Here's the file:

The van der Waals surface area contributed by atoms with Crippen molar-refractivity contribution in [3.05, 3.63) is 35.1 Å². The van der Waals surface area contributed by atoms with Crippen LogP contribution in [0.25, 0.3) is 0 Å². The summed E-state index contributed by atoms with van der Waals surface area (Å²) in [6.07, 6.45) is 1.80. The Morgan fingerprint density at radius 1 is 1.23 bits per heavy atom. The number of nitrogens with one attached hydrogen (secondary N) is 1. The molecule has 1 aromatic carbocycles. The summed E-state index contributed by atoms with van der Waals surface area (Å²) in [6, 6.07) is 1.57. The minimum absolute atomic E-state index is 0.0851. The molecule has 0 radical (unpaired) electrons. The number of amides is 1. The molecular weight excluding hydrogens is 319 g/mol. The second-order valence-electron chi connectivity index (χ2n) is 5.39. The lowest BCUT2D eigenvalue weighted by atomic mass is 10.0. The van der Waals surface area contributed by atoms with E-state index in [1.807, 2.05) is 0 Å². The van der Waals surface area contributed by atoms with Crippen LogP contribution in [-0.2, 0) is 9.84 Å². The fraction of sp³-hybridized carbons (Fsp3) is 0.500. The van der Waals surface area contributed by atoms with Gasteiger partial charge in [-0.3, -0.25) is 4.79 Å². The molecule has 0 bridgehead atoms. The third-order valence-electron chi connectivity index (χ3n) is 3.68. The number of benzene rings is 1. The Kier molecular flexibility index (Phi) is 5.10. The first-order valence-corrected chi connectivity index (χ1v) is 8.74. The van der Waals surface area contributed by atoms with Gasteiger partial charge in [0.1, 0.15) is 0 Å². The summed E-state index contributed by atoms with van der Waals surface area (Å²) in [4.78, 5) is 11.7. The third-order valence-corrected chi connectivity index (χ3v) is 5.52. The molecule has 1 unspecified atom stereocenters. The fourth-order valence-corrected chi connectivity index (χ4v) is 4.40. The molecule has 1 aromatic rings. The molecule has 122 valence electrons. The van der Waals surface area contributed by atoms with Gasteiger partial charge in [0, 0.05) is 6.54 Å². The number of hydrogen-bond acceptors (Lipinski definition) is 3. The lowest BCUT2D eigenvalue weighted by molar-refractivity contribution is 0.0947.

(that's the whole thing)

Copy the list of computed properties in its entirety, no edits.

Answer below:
The van der Waals surface area contributed by atoms with Crippen molar-refractivity contribution in [3.05, 3.63) is 35.1 Å². The van der Waals surface area contributed by atoms with Crippen LogP contribution in [0.25, 0.3) is 0 Å². The summed E-state index contributed by atoms with van der Waals surface area (Å²) in [6.07, 6.45) is 1.80. The Morgan fingerprint density at radius 1 is 1.23 bits per heavy atom. The number of nitrogens with one attached hydrogen (secondary N) is 1. The molecule has 1 aromatic carbocycles. The summed E-state index contributed by atoms with van der Waals surface area (Å²) in [6, 6.07) is 1.57. The minimum absolute atomic E-state index is 0.0851. The molecule has 0 radical (unpaired) electrons. The number of amides is 1. The molecular weight excluding hydrogens is 319 g/mol. The second-order valence-electron chi connectivity index (χ2n) is 5.39. The lowest BCUT2D eigenvalue weighted by atomic mass is 10.0. The van der Waals surface area contributed by atoms with E-state index in [1.807, 2.05) is 0 Å². The van der Waals surface area contributed by atoms with Crippen LogP contribution in [-0.2, 0) is 9.84 Å². The fraction of sp³-hybridized carbons (Fsp3) is 0.500. The van der Waals surface area contributed by atoms with Gasteiger partial charge in [-0.3, -0.25) is 4.79 Å². The molecule has 0 bridgehead atoms. The third-order valence-electron chi connectivity index (χ3n) is 3.68. The number of benzene rings is 1. The Kier molecular flexibility index (Phi) is 5.10. The first-order valence-corrected chi connectivity index (χ1v) is 8.74. The van der Waals surface area contributed by atoms with Gasteiger partial charge in [0.1, 0.15) is 0 Å². The summed E-state index contributed by atoms with van der Waals surface area (Å²) in [4.78, 5) is 11.7. The third-order valence-corrected chi connectivity index (χ3v) is 5.52. The molecule has 1 unspecified atom stereocenters. The fourth-order valence-corrected chi connectivity index (χ4v) is 4.40. The molecule has 1 aromatic rings. The molecule has 122 valence electrons. The van der Waals surface area contributed by atoms with Gasteiger partial charge in [0, 0.05) is 6.54 Å². The number of hydrogen-bond acceptors (Lipinski definition) is 3. The lowest BCUT2D eigenvalue weighted by molar-refractivity contribution is 0.0947.